For years, the Taliban and ISIS have been rightly derided for whitewashing history by destroying monuments dating back 2,000 years or more.
But the United States is no stranger to the same practice, as the controversy surrounding the removal of Confederate monuments shows. The tools our populations use are demonstrations that prevent diverse opinions from being expressed in the public square and at colleges, by revisionist history books and TV documentaries and “historical” dramatizations which use artistic license to commingle facts with fiction, creating a distortion of history.
Books: In my opinion, books can be the most dangerous tool, because anything written by one historian —regardless of the author’s political slant — is too often considered as being based on newly uncovered facts instead of opinion.
Talk radio & TV: The whitewashing of history is most evident by listening to far-right entertainers. Facts are twisted to fit a political agenda; guests are booked only if they have a far right philosophy. Conspiracy theories abound.
Schools of higher learning: Colleges and universities have often played a part in the whitewashing of American history, when the administration accedes to the demands of students’ pressure groups, resulting only in biased views of history.
Civil War monuments: Most Taliban-ISIS-like is the movement to do away with statues erected of so-called Southern Civil War “heroes,” and the renaming of buildings and streets named after historical people now out of favor.
What’s most troubling about this is that people who are against the removal of Civil War monuments are automatically called racists by individuals who don’t have the slightest idea of the political philosophy of those they're slandering.
History is meant to teach us lessons from the past, both the good and the bad. If evil is not to be repeated, people must constantly be reminded that it existed and still exists (and is growing because of Trump’s actions). Removing Confederate statues and renaming buildings and streets is a form of censorship: Once it starts, where will it end?
Personally, I think that the statues should not have been built. They are not "beautiful," as Trump has said. They represent a shameful era in America's long history of racial injustice. But evil must always be remembered.
In Europe, concentration camps still remain so that future generations will witness the evil of Nazi Germany. Before people are so certain that the Confederate statues must be removed, maybe they should remember the saying “out of sight, out of mind.”
Controversy about these statues plays into what hate groups want. It assures them continuous news coverage, which provides them a platform to express their hatred.
Let the monuments stand and become teaching tools and gathering places so that future generations will constantly be reminded of the necessity to be on guard and fight back against hate. Build new ones of people of all races and religions who fought for justice and civil rights. Doing so will not erase history but will set the record straight.
Show biz: All facets of the show biz industry, the legit stage, TV and movies, are guilty of whitewashing history. Too often facts are completely changed. Artistic license is the excuse. Unfortunately, the shows are publicized as being based on history with the word “fiction” not included.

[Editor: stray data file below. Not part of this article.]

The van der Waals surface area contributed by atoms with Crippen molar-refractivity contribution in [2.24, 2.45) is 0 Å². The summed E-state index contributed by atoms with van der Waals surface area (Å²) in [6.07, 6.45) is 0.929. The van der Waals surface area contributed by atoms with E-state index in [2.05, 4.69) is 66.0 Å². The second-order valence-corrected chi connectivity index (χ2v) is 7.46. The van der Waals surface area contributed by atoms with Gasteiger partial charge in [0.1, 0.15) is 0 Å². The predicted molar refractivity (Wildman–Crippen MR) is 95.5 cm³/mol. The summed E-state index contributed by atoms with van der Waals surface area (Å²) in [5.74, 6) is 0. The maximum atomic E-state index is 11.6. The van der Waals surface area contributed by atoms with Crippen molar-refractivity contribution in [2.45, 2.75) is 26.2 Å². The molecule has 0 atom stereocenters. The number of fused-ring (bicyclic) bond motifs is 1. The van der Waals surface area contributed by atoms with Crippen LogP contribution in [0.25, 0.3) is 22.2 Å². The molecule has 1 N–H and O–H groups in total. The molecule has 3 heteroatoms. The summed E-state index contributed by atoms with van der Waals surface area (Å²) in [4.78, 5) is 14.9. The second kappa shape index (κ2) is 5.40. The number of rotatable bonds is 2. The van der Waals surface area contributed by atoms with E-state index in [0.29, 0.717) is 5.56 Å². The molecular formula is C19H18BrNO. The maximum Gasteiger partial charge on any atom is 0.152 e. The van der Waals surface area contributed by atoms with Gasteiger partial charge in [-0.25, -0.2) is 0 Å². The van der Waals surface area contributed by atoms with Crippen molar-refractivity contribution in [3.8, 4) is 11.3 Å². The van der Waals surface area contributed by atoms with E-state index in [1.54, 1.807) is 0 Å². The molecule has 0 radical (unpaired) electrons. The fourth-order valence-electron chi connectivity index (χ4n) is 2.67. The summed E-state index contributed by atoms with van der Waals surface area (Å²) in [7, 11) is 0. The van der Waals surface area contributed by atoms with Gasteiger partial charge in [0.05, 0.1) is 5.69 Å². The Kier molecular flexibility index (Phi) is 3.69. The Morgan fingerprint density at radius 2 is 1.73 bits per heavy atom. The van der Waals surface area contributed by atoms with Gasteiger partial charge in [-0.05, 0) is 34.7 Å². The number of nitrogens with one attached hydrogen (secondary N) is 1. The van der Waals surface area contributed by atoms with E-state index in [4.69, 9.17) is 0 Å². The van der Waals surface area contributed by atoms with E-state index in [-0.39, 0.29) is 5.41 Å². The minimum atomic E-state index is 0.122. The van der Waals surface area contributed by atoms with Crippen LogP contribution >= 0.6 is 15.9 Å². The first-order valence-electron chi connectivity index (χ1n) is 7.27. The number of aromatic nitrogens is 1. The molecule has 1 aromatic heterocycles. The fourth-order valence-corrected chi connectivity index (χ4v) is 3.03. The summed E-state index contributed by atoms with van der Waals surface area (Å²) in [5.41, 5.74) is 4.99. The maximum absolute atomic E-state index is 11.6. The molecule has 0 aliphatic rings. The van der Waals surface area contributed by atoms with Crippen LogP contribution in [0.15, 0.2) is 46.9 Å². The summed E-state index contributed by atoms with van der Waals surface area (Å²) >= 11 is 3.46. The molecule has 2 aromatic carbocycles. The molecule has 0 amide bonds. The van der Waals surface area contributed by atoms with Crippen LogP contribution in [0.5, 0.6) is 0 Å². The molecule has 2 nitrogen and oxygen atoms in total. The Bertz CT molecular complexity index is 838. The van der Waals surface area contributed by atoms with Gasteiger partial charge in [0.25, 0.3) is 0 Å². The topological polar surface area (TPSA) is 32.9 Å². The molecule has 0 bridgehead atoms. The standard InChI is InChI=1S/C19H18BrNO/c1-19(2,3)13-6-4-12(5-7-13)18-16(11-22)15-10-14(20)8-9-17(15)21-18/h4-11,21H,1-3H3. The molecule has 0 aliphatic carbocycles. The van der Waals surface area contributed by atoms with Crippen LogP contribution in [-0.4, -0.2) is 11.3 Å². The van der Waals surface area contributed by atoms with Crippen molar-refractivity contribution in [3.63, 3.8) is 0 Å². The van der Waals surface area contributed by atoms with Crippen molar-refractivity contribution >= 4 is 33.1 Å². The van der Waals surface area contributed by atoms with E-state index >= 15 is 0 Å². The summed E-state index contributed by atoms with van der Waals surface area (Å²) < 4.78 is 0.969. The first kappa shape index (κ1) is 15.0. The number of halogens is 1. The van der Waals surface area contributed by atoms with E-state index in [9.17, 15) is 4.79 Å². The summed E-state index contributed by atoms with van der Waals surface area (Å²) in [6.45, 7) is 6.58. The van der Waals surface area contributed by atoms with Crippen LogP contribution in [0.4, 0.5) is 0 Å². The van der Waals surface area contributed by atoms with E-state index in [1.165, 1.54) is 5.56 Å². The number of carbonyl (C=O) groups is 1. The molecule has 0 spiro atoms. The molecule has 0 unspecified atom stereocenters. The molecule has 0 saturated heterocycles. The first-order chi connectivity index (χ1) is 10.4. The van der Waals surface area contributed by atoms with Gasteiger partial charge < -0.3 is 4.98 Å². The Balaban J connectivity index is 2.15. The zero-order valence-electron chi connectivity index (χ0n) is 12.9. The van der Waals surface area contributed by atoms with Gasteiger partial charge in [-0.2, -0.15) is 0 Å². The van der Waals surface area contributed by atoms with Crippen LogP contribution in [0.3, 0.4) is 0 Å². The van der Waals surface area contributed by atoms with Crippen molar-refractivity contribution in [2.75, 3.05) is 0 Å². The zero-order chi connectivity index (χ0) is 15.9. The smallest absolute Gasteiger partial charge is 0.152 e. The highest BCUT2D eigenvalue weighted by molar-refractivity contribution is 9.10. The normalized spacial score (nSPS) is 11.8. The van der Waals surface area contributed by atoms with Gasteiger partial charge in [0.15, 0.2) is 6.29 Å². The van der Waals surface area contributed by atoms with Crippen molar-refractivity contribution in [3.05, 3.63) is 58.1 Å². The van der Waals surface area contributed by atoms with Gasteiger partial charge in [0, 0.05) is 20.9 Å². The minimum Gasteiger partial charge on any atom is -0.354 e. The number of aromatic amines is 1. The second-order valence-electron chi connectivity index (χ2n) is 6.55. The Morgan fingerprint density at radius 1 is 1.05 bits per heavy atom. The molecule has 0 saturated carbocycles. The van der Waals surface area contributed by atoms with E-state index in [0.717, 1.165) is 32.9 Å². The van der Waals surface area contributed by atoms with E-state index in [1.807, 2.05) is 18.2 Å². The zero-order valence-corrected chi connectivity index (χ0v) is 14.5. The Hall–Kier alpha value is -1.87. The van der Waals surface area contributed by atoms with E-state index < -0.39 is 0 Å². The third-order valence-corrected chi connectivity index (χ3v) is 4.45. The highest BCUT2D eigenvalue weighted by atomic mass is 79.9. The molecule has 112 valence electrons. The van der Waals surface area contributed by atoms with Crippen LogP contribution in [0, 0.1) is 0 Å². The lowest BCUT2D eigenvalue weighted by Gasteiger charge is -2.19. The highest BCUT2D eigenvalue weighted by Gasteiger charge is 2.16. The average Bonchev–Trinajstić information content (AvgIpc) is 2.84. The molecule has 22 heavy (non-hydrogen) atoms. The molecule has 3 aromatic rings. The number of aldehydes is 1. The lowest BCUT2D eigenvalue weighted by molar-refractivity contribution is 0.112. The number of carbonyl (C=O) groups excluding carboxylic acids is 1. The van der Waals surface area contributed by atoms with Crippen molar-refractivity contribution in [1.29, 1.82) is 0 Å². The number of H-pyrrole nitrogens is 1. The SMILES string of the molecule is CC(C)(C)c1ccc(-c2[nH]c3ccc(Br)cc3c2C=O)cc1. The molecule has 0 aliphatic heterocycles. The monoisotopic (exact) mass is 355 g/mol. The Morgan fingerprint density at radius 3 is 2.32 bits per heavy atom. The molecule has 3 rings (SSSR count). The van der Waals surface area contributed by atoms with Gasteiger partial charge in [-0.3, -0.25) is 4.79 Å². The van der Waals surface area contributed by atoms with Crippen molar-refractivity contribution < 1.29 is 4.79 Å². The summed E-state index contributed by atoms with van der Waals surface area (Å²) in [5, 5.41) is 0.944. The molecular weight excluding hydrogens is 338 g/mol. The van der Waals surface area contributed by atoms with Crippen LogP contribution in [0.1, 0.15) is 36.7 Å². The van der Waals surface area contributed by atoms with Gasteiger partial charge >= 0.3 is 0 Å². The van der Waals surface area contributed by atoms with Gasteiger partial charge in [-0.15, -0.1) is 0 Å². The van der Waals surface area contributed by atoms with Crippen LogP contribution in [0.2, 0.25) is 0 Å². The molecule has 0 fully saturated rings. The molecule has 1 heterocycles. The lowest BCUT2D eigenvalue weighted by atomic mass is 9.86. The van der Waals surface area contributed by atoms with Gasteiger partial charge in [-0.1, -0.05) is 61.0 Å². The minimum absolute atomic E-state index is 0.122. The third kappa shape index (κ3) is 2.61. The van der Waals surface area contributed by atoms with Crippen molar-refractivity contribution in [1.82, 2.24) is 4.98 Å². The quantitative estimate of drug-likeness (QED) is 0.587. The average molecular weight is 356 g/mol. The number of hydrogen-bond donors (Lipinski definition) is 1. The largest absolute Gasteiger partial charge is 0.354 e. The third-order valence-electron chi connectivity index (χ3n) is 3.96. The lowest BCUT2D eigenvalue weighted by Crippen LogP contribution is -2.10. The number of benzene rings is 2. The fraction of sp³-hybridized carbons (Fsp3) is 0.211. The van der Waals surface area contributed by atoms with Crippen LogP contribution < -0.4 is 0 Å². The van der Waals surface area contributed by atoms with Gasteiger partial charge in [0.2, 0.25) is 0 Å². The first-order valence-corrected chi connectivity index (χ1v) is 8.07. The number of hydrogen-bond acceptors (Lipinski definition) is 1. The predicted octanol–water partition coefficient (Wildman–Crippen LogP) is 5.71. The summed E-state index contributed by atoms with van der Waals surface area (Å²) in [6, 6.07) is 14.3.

Hollywood, in particular, holds the record of whitewashing history. Dozens of films have glamorized the Confederacy as a noble effort to achieve freedom, instead of what it really was: A movement to ensure the continuation of slavery.
Record busters: The most frequent reported whitewashing of history occurs almost on a daily basis by sports reporters. Record-breaking sports achievements in baseball and football become major news often without mentioning that they occurred because the seasons are much longer (or, in baseball’s case, the distance between the batter’s box and the outfield fences have shrunk, and the balls aren’t what they used to be). Records in other sports are also broken with no mention of how modern equipment and training played a role.
Trump spokespeople: As anyone who has watched the White House press briefings know, Trump’s press secretaries are consistently whitewashing history, not from years ago but from the past 24 hours or less.
Trump: Whitewashing current history is practiced almost daily by the President. Trump has made so many contradictory and false statements that when historians write about his tenure in the White House, the libraries should place the books in the fiction section. Trump often has said, according to White House leakers, that he is being criticized for statements he never made. If he truly believes that, he has serious mental problems that should be addressed. And if he knows that he’s deliberately lying, that’s even worse. Either way his conduct makes him unfit to be President of the United States.
One segment of U.S. history that should be remembered and publicized before every election is the vulgar, crude and incendiary remarks of Trump so that, hopefully, more people will leave their couches and vote to prevent a smaller slice of the electorate from choosing a future unstable megalomaniac through the electoral college, even though a larger portion of popular votes went to another candidate.
Arthur Solomon was a senior VP at Burson-Marsteller. He now is a contributor to public relations and sports business publications consults on PR projects and was on the Seoul Peace Prize nominating committee. He can be reached at firstname.lastname@example.org.